It's a Cygnar Cyclone heavy warjack, it is in Privateer Press' odd plastic - closer to resin than normal plastic. Assembly is not overly problematic (although the usual superglue annoyances apply) I wound up pinning the arms as I didn't trust the joins too well. Now it is no secret that I am not fond of the style that Privateer use to paint their models. Its kinda nineties GW, lots of overly bright colours and clean armies. To say that this doesn't fit with my style is understating the issue a bit! I resolved to try and paint a recognisably "Cygnar" warjack but in my style.
I wanted a rich blue as a base and so brought up the colour from a basecoat of Regal Blue over Necron Abyss. Highlighting proceeded by gradually adding Enchanted Blue to Regal Blue until the colour was pure Enchanted Blue. Final highlights were added with Enchanted Blue and a spot of Space Wolves Grey. I used probably ten intermediate layers to get a smooth blend. Finally a Asurman Blue glaze bound the layers together and deepened the colour. I added chips and dings to the lower surfaces (that infantry can reach with swords and bayonettes) by first painting the chips in the final blue highlight, then in the centre of the bigger scratches I painted a Scorched Brown and Chaos Black mix. Finally I painted a tiny scratch of Boltgun Metal into the centre of the dark scratch. This gave a nice "deep" look to the scratches and dings. The face mask I wanted to paint as though lit by fires from within. The only way to do this is loads of highlighting up to yellow-white, shading back down to red with glazes and rehighlighting. Its a pain but it is the only way. Looks cool though.
The power plant on the back is one of my favourite parts of the model. I painted the same hot glow in the slits of the furnace door, used verdigrised copper for piping and generally made everything look dirty and sooty. This is a steam powered robot after all! To fit in with that image I checked out lots of steam locamotive reference and mixed a metallic shade to give that heavy worn iron look. It's basically Boltgun Metal and Black, drybrushed very lightly with Boltgun Metal and shaded back down with first Badab Black and then a thin glaze of Devlan Mud. This gives that nice "heavy" feel to the metal that I was after.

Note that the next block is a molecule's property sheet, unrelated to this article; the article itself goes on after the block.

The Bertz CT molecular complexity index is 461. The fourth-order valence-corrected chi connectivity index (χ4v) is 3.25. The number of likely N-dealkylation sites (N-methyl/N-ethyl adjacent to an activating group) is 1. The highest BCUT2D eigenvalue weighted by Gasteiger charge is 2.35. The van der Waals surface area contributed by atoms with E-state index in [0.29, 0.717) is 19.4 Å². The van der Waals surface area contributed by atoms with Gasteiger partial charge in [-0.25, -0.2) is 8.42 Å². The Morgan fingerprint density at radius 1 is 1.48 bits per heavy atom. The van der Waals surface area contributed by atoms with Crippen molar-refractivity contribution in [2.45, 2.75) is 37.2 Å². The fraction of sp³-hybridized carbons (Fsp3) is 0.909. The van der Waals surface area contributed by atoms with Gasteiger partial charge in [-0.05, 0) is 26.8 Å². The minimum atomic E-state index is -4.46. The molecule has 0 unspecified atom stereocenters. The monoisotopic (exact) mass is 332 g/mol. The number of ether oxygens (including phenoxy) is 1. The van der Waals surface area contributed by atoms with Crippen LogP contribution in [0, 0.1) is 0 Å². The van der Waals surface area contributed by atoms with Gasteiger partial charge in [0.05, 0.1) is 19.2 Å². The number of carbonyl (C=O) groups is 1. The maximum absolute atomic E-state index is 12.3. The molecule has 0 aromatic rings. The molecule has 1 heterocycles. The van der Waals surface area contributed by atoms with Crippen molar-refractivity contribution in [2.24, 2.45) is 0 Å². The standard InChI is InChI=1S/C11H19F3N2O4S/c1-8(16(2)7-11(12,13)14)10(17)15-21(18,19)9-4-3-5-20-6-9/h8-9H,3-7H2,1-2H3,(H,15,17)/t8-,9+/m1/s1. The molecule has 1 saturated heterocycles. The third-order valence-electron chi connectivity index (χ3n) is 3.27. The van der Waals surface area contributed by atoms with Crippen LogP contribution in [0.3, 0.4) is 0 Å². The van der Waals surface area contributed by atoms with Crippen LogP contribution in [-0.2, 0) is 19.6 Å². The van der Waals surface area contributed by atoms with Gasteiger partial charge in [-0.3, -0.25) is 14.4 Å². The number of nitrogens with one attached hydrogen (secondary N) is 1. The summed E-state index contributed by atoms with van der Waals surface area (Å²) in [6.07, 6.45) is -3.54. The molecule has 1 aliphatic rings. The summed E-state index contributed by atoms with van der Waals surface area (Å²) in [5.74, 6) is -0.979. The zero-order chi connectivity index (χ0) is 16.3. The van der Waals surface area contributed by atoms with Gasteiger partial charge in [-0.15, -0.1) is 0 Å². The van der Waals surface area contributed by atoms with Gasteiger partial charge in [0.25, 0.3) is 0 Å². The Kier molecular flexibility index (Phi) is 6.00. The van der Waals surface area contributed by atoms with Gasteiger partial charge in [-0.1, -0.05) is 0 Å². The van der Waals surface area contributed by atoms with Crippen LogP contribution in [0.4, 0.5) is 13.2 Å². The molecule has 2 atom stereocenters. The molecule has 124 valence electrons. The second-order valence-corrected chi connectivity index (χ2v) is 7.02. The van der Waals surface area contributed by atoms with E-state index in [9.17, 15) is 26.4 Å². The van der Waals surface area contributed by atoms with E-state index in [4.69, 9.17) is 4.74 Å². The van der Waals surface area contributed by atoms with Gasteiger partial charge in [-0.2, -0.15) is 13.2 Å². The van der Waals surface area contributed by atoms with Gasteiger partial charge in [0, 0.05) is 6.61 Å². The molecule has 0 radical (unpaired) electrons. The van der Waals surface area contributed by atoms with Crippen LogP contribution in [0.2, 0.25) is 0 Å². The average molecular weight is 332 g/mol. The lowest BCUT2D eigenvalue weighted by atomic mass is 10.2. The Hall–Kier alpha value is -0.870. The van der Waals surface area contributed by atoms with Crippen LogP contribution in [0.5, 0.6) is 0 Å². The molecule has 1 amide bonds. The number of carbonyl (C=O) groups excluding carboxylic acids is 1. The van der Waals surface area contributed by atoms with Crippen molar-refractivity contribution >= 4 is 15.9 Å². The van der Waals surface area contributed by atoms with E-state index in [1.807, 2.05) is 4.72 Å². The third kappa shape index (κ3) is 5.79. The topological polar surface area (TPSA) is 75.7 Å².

Top down shot to show off a few things, first, the Cygnar swan (took me an embarrassingly long time to connect Cygnar and Swan to Cygnid... i.e. swans...) which was freehanded from a pdf sheet of icons that Privateer gave Bell of Lost Souls. Secondly the rust. I wanted some rain run-off rust streaks. Not rusted to hell, just subtly weathered. This was achieved in a similar way to the copper, a mix of Dark Flesh and Vermin Brown (two key constituents of Jeff Rust) was thinned and applied to the lower edges of anywhere I wanted to pull a rust streak, I then pulled thin streaks down from the reservoir of paint and feathered them out with a dampened brush. I finished the weathering with very selective washes of a mix of Bestial Brown and Graveyard Earth to show accumulated muck.
The final thing that the top-down shows nicely is the basing. I wanted to go to town on these. I am unfamiliar with the big rounded lip Privateer bases and felt that they leant themselves to a more "cabinet" than "tabletop" look than my usual style. Hence I resolved to put extra effort into basing the Cygnar army to make each a mini diorama. Deciding to base the army in the Thornwood Forest I figured a woodland theme would suit them nicely. I built up the contours of the base with layers of superglue and sand and painted this in a nice earthy leafmold brown (Bestial basecoat over Calthan, Devlan Mud wash, gentle drybrush of Vomit Brown). I then scoured the back yard for weeds and pulled them up until I had found a nice branch-like root. This got cleaned up, sealed in PVA and applied to the base. I then added the twisting sticks and weeds you can see. Believe it or not, this is actually pencil shavings from an electric sharpener we have. These were pva'd down and all the wood was basecoated Graveyard Earth. Layers of washes followed to define the colours, all the brown and green ones were used. Finally I added spots of PVA and applied two colours of static grass (Scorched Grass and Glade Grass) to add a little more realism. Believe it or not I am not done yet. Anetoceti do a lovely leaf litter flock that I am getting my hot little hands on soon and will be adding that to finish the woodland feel.
One last picture to show off the chipping and scoring around the arms of the warjack (it fights other 'Jacks by punching them after all).
All in all I was thoroughly pleased with my first Warmachine fig. I had been put off in the past by Privateer's painting style which I think does their figures no favours at all. Having finally seen some in the flesh (